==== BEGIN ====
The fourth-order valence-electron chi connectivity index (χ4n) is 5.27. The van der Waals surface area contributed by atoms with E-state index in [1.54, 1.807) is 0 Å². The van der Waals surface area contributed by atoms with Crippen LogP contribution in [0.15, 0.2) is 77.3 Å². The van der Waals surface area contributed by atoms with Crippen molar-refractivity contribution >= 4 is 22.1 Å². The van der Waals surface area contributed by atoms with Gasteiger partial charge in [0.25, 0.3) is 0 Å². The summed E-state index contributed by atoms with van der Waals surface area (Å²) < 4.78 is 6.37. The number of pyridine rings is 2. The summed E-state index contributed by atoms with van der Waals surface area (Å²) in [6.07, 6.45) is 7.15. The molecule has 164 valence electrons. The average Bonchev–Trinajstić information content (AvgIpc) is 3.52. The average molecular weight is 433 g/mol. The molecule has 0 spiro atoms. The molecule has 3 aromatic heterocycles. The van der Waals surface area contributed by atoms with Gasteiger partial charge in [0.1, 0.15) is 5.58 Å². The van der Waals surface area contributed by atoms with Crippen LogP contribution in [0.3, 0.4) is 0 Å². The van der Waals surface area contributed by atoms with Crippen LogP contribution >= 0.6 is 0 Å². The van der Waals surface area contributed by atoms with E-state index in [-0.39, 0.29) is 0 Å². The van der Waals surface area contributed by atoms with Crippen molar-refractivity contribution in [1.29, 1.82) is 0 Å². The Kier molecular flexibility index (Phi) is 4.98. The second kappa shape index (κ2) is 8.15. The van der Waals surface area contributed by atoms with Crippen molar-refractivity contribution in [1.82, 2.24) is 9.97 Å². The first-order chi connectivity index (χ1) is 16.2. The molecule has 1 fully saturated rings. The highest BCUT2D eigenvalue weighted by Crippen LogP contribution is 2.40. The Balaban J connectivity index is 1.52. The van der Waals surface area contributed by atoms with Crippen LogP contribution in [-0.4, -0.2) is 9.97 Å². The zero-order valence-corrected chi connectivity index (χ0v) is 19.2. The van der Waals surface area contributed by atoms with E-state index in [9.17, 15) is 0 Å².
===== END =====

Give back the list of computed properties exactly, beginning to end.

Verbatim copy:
The fourth-order valence-electron chi connectivity index (χ4n) is 5.27. The van der Waals surface area contributed by atoms with E-state index in [1.54, 1.807) is 0 Å². The van der Waals surface area contributed by atoms with Crippen LogP contribution in [0.15, 0.2) is 77.3 Å². The van der Waals surface area contributed by atoms with Crippen molar-refractivity contribution >= 4 is 22.1 Å². The van der Waals surface area contributed by atoms with Gasteiger partial charge in [0.25, 0.3) is 0 Å². The summed E-state index contributed by atoms with van der Waals surface area (Å²) < 4.78 is 6.37. The number of pyridine rings is 2. The summed E-state index contributed by atoms with van der Waals surface area (Å²) in [6.07, 6.45) is 7.15. The molecule has 164 valence electrons. The average Bonchev–Trinajstić information content (AvgIpc) is 3.52. The average molecular weight is 433 g/mol. The molecule has 0 spiro atoms. The molecule has 3 aromatic heterocycles. The van der Waals surface area contributed by atoms with Gasteiger partial charge in [0.1, 0.15) is 5.58 Å². The van der Waals surface area contributed by atoms with Crippen LogP contribution in [0.3, 0.4) is 0 Å². The van der Waals surface area contributed by atoms with Crippen LogP contribution >= 0.6 is 0 Å². The van der Waals surface area contributed by atoms with E-state index in [-0.39, 0.29) is 0 Å². The van der Waals surface area contributed by atoms with Crippen molar-refractivity contribution in [1.29, 1.82) is 0 Å². The Kier molecular flexibility index (Phi) is 4.98. The second kappa shape index (κ2) is 8.15. The van der Waals surface area contributed by atoms with Crippen molar-refractivity contribution in [1.82, 2.24) is 9.97 Å². The first-order chi connectivity index (χ1) is 16.2. The molecule has 1 fully saturated rings. The highest BCUT2D eigenvalue weighted by Crippen LogP contribution is 2.40. The Balaban J connectivity index is 1.52. The van der Waals surface area contributed by atoms with Crippen LogP contribution in [-0.4, -0.2) is 9.97 Å². The zero-order valence-corrected chi connectivity index (χ0v) is 19.2. The van der Waals surface area contributed by atoms with E-state index in [9.17, 15) is 0 Å².